The technical interchange meeting requirement was promulgated on November 4, 2016 and required that for IR&D costs to be allowable, major contractors must engage in technical interchange meetings with operational Department of Defense personnel so that “contractor plans and goals for IR&D projects benefit from the awareness of and feedback by a DoD Government employee who is informed of related ongoing and future potential interest opportunities.”  This rule generated significant industry concern that the Government would unduly interfere in independent research and development by becoming a de facto approval process.  After publication of the final rule, on December 1, 2016, DoD issued a class deviation  eliminating the requirement that the technical interchange occur “before IR&D costs are generated.”  Further addressing industry concerns, the Undersecretary for Defense for Acquisition, Technology, and Logistics issued a memorandum clarifying that although the DFARS rule required contractors to share their IR&D plans with DoD, the technical interchange meetings did not represent a government approval process for IR&D projects.
Continue Reading Pentagon Reverses Course and Rolls Back The IR&D Technical Interchange Rule

In public comments submitted earlier this month, the defense industry and the public contract bar called upon the Department of Defense (DoD) to withdraw or significantly revise a proposed rule altering how independent research and development (IR&D) costs are treated.  These public comments reflect the defense industry’s growing concern that DoD is moving to constrain the industry’s ability to utilize IR&D projects as a tool for furthering technical innovation.

The proposed DFARS rule change would require contracting officers managing procurements for major defense acquisition programs and major automated information systems in a development phase to adjust the total evaluated cost/price of a proposal to account for the contractor’s proposed reliance on government-funded IR&D projects. The goal of the rule is to address the concern in the Better Buying Power 3.0 Implementation Directive that contractors may use IR&D such that “development price proposals are reduced by using a separate source of government funding (allowable IR&D overhead expenses spread across the total business) to gain a price advantage in a specific competitive bid.”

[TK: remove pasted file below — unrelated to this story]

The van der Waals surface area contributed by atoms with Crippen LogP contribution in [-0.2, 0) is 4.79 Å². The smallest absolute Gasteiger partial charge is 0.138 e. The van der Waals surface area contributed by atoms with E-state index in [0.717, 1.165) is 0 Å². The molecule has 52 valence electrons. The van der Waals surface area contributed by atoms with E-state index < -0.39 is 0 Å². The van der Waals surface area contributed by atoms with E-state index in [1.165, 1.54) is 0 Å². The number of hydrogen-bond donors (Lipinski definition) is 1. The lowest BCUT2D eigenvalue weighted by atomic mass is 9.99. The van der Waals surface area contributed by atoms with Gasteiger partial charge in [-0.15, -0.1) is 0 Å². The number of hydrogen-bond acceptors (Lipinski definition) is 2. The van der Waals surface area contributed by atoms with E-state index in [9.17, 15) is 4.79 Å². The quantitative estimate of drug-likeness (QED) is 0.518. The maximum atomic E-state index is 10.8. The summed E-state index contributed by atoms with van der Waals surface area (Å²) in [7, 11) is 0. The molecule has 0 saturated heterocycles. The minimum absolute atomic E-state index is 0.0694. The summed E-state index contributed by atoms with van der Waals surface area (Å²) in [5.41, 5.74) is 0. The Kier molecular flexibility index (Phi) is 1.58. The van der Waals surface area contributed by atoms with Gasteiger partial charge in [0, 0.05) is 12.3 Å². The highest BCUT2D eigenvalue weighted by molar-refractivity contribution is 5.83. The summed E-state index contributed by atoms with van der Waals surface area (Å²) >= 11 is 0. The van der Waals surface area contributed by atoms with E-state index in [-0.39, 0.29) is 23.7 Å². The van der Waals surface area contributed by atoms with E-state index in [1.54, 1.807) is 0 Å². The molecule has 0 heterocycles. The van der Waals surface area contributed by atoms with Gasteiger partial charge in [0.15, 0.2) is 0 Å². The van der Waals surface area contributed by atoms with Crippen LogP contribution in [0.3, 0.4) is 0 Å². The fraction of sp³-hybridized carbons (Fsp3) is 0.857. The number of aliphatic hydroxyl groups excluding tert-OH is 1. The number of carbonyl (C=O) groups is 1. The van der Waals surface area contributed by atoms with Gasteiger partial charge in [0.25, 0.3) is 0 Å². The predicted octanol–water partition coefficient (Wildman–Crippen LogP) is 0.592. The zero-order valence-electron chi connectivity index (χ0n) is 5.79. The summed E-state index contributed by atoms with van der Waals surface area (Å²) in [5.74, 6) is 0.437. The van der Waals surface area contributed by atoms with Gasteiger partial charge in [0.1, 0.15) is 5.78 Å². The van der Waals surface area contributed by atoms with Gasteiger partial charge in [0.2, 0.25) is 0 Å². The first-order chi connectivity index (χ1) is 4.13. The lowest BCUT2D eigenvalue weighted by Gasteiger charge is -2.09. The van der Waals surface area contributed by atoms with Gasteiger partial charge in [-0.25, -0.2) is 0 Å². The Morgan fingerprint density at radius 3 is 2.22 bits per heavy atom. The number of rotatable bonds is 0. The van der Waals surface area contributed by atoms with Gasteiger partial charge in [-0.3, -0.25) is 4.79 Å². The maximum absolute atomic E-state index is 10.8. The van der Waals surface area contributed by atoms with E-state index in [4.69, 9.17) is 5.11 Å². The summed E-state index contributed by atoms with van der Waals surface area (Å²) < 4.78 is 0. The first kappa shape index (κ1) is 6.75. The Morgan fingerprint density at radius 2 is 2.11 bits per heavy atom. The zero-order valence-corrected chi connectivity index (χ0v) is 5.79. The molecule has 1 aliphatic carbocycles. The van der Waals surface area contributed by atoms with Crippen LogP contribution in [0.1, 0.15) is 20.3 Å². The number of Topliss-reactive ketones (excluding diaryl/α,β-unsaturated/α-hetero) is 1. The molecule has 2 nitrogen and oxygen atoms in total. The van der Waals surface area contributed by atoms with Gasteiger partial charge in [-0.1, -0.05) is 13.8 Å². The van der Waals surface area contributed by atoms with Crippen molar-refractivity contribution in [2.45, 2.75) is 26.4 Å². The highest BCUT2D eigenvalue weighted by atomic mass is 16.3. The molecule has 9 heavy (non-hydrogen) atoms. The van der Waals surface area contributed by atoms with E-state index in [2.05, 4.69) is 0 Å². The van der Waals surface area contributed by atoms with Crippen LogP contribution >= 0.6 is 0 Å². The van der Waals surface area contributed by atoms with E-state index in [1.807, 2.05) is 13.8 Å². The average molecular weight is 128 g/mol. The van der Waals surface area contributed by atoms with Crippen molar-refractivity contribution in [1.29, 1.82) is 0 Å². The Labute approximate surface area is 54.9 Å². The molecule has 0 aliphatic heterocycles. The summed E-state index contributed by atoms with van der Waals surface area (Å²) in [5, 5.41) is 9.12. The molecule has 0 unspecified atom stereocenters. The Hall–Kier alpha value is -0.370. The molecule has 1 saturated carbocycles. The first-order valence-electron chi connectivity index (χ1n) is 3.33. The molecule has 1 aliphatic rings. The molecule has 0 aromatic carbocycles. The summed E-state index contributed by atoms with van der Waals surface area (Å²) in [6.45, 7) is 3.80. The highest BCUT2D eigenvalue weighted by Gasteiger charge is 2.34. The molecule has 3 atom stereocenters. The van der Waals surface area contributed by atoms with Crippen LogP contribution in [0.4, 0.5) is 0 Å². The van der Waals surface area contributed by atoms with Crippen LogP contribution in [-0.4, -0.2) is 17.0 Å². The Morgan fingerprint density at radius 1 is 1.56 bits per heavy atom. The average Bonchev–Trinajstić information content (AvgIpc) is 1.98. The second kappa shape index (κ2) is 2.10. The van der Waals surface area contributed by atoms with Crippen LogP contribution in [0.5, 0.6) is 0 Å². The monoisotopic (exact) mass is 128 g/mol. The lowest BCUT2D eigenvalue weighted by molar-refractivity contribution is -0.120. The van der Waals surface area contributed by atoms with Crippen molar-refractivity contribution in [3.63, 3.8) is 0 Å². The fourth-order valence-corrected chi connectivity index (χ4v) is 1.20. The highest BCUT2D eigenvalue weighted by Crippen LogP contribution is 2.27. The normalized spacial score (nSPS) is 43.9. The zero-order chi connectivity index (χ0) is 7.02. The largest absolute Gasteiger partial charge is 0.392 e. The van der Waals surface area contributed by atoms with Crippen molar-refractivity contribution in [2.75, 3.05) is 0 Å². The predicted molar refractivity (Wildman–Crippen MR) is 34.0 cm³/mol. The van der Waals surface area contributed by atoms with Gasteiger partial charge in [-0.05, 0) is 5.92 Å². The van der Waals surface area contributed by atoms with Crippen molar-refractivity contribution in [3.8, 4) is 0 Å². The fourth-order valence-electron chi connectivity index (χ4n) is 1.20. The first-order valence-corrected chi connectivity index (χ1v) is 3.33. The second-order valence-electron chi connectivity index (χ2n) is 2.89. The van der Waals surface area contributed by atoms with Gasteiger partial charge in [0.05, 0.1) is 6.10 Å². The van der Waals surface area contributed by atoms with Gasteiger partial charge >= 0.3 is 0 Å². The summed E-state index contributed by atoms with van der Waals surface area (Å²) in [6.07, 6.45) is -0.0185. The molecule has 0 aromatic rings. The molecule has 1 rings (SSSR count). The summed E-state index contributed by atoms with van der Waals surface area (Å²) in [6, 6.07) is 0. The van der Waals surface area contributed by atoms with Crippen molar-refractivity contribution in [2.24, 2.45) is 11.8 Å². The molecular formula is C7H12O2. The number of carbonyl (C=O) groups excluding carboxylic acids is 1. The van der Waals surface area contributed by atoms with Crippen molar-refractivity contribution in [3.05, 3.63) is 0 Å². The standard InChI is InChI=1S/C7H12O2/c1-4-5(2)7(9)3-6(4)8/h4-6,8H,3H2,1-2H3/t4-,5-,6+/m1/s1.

Public comments were submitted by the American Bar Association Section of Public Contract Law (SPCL) and the Council of Defense and Space Industry Association (CODSIA), as well as several private law firms. These comments uniformly oppose the proposed rule, raising a range of concerns, such as the following:

  • The proposed rule conflicts with the statutory framework governing IR&D, which encourages contractors to administer IR&D programs independently to encourage IR&D investment by contractors.
  • The proposed rule disadvantages contractors undertaking research that is directly relevant and applicable to current government needs, and the proposed rule instead favors contractors that have not invested in innovation.
  • The proposed rule addresses a problem that has not been clearly identified or articulated. As the SPCL comments observe, the Department of Defense has failed to articulate a basis for differentiating between IR&D and other indirect costs.
  • The propose rule ignores relevant case law that already determined that burdening a single contract with underlying R&D costs related to contract performance is unreasonable and would curtail innovation.


Continue Reading Defense Industry Calls on the Pentagon to Withdraw Proposed Changes to IR&D Rules